Take Wendell Rockey
This retired OP minister has lived at Quarryville for four years, but his
schedule is full.
When I visited the retirement community in November, Rockey
had preached seven times in the last ten weeks.
It's a robust pace for a man set to turn eighty-nine in January.
is accustomed to robust ministry.
The father of four served five OP congregations before moving to Quarryville in 2008.
beloved wife, Trudi, died in June 2011, but his
volunteers as chairman of the community's residence council.
provides pulpit supply at area churches.
preaches twice a month in Quarryville's chapel services
and once a month in the skilled nursing unit.
"There's a lot of need around here," says Rockey
, "and a lot of opportunity."
and other retired OP pastors at Quarryville seek opportunities for service, the OPC
's Committee on Diaconal Ministries (CDM) seeks to encourage the pastors.
Rockey is one example of an Obadiah who has served the OPC for decades.
He was born in Joplin, Missouri, in 1924-twelve years before the OPC's founding-and grew up in New York.
After graduating from high school, he worked as a messenger and proofreader at a law firm on Wall Street.
By 1942, Rockey had enlisted in the U.S. Navy.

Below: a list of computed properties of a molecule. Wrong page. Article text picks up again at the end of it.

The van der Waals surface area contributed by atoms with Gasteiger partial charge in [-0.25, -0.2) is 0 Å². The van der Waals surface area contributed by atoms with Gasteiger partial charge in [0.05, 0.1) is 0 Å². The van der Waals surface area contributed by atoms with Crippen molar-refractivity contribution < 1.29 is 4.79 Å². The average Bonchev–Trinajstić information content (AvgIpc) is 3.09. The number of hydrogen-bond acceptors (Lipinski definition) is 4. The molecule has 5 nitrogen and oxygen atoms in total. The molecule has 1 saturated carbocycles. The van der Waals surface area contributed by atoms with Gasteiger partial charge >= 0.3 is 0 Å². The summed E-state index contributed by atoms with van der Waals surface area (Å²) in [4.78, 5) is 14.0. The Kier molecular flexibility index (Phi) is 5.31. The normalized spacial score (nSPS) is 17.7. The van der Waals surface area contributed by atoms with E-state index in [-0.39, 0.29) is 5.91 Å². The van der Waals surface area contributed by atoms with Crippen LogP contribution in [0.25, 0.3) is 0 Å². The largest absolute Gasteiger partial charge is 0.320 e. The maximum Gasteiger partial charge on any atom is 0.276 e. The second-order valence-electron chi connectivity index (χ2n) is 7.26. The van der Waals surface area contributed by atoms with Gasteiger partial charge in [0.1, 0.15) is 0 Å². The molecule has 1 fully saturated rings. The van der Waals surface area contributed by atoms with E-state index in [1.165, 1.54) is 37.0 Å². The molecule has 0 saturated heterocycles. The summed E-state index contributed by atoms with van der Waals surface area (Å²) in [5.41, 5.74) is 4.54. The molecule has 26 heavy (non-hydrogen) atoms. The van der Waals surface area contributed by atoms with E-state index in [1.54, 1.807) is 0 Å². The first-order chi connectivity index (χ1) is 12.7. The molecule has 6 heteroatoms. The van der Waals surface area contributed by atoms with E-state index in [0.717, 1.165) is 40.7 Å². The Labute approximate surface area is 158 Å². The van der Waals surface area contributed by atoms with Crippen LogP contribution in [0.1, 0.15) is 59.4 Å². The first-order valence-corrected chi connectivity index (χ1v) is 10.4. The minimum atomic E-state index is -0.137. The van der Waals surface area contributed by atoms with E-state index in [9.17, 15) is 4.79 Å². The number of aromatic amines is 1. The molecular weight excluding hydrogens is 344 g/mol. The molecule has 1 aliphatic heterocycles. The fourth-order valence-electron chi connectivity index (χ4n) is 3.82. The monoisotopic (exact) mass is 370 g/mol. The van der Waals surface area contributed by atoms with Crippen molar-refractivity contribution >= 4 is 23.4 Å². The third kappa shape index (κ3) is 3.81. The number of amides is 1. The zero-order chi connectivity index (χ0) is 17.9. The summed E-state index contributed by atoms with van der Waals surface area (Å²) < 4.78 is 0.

He served as a radar operator on a destroyer escort during World War II.
Those convoys took Rockey as far away as North Africa, but his most significant experiences happened closer to home.
Rockey would go on to pastor four more OP congregations and serve as director of Deerwater Bible Conference.
He also served as his presbytery's secretary of home missions.
especially enjoyed church planting, and he
was grateful for a congregation that supported him after the loss of his
in Hamilton, Massachusetts, called the widower with three young children as its first pastor.
"Can you imagine the kindness to do that?
also enjoyed nurturing college and seminary students, and introducing them to the doctrines of grace.
These days Rockey
continues to nurture the community at Quarryville with the same biblical principles that undergirded his
ministry for fifty years.
was thankful for the unsolicited gift from the Obadiah Fund
, and says it's a reminder that sessions should discuss financial needs-including retirement plans-with their pastors.
It's a discussion Rockey
never had with his
That left him with substantial needs and led him into full-time work for the U.S. Postal Service
while serving full-time as a pastor.
thankful the Lord
work in both areas to provide for his
needs, but he
encourages sessions and presbyteries to be more proactive.
For now, Rockey
is thankful that his
needs are met apart from outside help, but he
finds the unexpected gifts encouraging: "To experience the love of God and the love of his
people-you give thanks for that."